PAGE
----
Another extinct subspecies of jaguar lived in South America–P. onca mesembrina.  This population of jaguars also averaged larger than present day jaguars.  A study of P. onca mesembrina genetics determined this clade became extinct in southern Argentina about 12,280 calendar years ago along with other regional megafauna including Darwin’s ground sloth, horse, a llama (Lama gracilis), and a local population of guanacos(Lama guanacoe).  These clades of jaguars and guanacos left no descendents, but other clades of these species recolonized southern Argentina less than 2,000 years later.  The scientists who participated in this study conclude human activities combined with a warming climate phase caused megafauna extinctions here.  Southern beech forests expanded as temperatures and precipitation increased, and the forest encroached on the grasslands.  Herds of grazing animals, forced to migrate greater distances to reach suitable pastures, were more easily ambushed by an increasing human population that now had access to more wild plant foods in the growing forests.  Megafauna survived previous climate changes by altering their patterns of movement throughout the landscape, but some how humans disrupted this during the terminal Pleistocene.


Metcalf, Jessica; et. al.

“Synergistic Role of Climate Warming and Human Occupation in Patagonian Megafaunal Extinctions during the Last Deglaciation”

Science Advances June 2016

Simpson, G.G.

“Discovery of Jaguar Bones and Footprints in a Cave in Tennessee”

American Museum Novitates 1941


Gran Chaco Megafauna pre-1970 Resembled Pleistocene Fauna of North America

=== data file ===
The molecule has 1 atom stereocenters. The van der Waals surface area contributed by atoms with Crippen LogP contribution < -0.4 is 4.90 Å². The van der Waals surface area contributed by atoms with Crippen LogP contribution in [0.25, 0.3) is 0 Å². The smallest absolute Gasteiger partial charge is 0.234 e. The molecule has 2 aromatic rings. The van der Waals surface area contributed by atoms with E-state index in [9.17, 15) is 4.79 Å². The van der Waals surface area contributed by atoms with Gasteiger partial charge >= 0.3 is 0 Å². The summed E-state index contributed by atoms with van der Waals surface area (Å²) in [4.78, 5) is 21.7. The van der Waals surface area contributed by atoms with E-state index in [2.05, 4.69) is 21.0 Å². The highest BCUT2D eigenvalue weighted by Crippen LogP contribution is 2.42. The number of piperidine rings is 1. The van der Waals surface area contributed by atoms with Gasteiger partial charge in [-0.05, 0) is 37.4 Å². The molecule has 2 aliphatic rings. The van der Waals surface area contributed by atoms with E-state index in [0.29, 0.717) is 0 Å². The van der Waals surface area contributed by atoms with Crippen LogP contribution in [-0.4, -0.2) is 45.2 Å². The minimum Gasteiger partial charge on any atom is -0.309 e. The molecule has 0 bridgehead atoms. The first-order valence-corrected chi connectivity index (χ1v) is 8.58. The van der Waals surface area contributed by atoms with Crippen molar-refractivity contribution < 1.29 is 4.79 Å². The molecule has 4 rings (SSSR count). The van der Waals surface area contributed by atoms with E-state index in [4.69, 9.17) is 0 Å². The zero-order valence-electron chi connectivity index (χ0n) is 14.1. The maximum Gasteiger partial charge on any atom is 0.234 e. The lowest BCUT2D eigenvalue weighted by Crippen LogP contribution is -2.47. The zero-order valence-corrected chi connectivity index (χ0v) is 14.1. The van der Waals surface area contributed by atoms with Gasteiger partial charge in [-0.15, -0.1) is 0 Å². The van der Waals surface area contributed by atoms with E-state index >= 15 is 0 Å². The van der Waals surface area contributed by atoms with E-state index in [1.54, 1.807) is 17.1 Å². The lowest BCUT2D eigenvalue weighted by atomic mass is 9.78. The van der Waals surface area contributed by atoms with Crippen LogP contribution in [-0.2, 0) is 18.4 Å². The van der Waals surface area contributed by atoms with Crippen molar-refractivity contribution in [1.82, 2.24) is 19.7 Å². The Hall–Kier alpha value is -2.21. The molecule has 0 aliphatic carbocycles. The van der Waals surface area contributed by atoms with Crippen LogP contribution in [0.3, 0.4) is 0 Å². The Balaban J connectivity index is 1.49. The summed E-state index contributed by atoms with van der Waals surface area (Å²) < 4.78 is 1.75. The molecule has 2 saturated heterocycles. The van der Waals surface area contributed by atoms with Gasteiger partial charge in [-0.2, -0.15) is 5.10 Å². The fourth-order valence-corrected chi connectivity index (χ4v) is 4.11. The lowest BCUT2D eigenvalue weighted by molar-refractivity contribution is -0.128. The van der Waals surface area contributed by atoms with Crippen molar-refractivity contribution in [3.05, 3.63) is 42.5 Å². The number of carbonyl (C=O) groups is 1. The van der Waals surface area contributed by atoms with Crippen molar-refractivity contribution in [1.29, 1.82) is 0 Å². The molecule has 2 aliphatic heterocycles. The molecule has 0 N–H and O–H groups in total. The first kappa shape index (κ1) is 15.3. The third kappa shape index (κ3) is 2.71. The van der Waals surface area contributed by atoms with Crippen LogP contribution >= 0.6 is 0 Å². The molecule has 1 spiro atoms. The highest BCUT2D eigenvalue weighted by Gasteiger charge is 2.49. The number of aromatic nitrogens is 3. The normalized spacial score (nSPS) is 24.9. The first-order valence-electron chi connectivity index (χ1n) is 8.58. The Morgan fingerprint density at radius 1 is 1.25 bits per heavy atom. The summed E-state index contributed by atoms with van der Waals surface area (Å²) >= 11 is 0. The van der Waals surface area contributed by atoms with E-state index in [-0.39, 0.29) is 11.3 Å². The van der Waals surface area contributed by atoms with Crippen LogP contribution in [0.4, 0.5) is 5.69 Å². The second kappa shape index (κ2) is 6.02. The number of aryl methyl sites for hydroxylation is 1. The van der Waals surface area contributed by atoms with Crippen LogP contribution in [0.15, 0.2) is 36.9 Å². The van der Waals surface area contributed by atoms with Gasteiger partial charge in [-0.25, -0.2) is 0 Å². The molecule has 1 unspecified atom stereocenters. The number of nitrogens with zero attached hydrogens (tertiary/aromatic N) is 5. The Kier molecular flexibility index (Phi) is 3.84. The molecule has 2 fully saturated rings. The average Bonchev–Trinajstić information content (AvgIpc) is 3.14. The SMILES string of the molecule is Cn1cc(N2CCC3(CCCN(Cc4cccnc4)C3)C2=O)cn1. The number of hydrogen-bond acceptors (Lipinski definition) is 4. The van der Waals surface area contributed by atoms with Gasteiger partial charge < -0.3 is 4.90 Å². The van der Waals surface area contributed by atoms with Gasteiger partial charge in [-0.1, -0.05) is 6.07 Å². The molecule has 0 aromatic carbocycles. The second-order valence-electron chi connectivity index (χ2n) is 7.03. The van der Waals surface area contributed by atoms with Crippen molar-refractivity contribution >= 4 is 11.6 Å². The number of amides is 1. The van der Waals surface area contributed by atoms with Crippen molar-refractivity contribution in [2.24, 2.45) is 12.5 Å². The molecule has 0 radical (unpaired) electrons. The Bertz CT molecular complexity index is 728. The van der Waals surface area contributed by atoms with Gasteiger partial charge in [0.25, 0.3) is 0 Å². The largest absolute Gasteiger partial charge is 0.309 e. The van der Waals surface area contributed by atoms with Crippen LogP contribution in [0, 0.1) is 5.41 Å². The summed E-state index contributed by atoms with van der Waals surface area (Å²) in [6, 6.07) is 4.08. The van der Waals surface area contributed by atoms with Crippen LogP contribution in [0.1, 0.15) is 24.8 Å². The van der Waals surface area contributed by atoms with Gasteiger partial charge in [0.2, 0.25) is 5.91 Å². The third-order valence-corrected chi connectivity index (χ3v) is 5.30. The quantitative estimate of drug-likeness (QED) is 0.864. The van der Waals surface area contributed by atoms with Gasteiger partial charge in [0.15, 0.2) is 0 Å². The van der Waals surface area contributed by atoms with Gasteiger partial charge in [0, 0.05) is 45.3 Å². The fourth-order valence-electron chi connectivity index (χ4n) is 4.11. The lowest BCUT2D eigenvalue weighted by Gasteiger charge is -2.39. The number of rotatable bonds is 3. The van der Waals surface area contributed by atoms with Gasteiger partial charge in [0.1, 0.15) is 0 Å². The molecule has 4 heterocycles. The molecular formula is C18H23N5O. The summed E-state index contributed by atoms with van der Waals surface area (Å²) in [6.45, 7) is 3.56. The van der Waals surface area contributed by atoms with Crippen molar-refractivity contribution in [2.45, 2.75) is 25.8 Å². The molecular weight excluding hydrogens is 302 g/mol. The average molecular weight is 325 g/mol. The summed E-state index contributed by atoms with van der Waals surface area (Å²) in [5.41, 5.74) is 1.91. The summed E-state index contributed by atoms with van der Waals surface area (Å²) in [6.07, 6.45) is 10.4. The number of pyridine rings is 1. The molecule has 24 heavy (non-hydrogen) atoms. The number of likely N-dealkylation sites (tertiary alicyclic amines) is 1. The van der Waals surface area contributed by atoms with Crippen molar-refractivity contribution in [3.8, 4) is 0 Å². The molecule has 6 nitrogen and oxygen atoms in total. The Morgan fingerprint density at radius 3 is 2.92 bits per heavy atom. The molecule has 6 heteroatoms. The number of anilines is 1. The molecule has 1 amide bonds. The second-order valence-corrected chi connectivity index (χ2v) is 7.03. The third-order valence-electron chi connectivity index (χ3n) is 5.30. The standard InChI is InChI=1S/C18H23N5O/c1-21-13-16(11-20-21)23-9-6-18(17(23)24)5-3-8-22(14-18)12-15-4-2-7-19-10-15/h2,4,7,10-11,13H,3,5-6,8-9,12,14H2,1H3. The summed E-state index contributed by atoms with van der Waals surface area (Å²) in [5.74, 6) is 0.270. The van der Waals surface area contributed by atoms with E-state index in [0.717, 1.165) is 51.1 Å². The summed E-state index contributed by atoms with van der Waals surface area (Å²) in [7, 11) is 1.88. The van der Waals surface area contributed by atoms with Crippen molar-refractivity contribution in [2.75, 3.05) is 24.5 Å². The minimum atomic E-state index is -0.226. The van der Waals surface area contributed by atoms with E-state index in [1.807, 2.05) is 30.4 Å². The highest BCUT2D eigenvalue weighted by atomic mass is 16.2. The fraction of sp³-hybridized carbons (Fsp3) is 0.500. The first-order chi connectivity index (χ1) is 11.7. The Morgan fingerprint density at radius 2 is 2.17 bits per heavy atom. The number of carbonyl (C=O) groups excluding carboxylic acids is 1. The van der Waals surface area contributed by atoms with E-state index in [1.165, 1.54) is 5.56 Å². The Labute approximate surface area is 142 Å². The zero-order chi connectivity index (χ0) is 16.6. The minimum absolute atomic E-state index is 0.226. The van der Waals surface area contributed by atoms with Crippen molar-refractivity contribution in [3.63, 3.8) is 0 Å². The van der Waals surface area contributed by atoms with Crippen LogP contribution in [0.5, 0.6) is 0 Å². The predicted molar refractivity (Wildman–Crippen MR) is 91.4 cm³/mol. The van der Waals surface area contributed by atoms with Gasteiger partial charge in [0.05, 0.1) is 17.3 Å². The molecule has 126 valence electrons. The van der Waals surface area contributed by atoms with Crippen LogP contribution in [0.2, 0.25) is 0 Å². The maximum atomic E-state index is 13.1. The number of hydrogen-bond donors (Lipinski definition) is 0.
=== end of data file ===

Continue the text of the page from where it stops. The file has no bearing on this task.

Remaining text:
December 14, 2015

The Gran Chaco is a 250,000 square mile eco region encompassing parts of Bolivia, Paraguay, northern Argentina, and southwestern Brazil.  The landscape consists of open palm tree savannah interspersed with thorn scrub on more xeric sites while riverine forests or marshes occur wherever there is water.  The name Chaco derives from the Indian word Chacu, meaning hunting land.  The name suggests various regional Indian tribes regarded the region as a neutral hunting ground, probably because the climate was too arid for productive agriculture.  The region was rich in wildlife, nearly pristine, until 1970 when a major highway was constructed here.  Since then, cattle ranches and irrigated lands have replaced much of the former hunting grounds.

Map of Gran Chaco ecoregion.

Like North America, the Gran Chaco lost its largest but slowest breeding species of megafauna at the end of the Pleistocene.  There were 3 species of elephant-like animals–gompotheres, haplomastodons, and stegomastodons–living here until about 10,000 years ago as well as giant ground sloths, glyptodonts, pampatheres (a plant-eating giant armadillo), liptoterns (a primitive ungulate), horses, and saber-tooths.  However, many of the smaller species of Pleistocene megafauna that became extinct in North America had close relatives still extant in the Gran Chaco region.  The ranges of many of these species no longer overlap with each other because their populations have become fragmented following agricultural development, but an explorer traveling through the region prior to 1970 would have found a fauna very reminiscent of southeastern North America’s during the Pleistocene.  Llamas shared the range with peccaries, 2 species of deer, and tapirs in the Gran Chaco, not unlike the faunal mix of southeastern North America which included 2 species of llama, 2 species of peccary, 3 species of deer, and tapirs.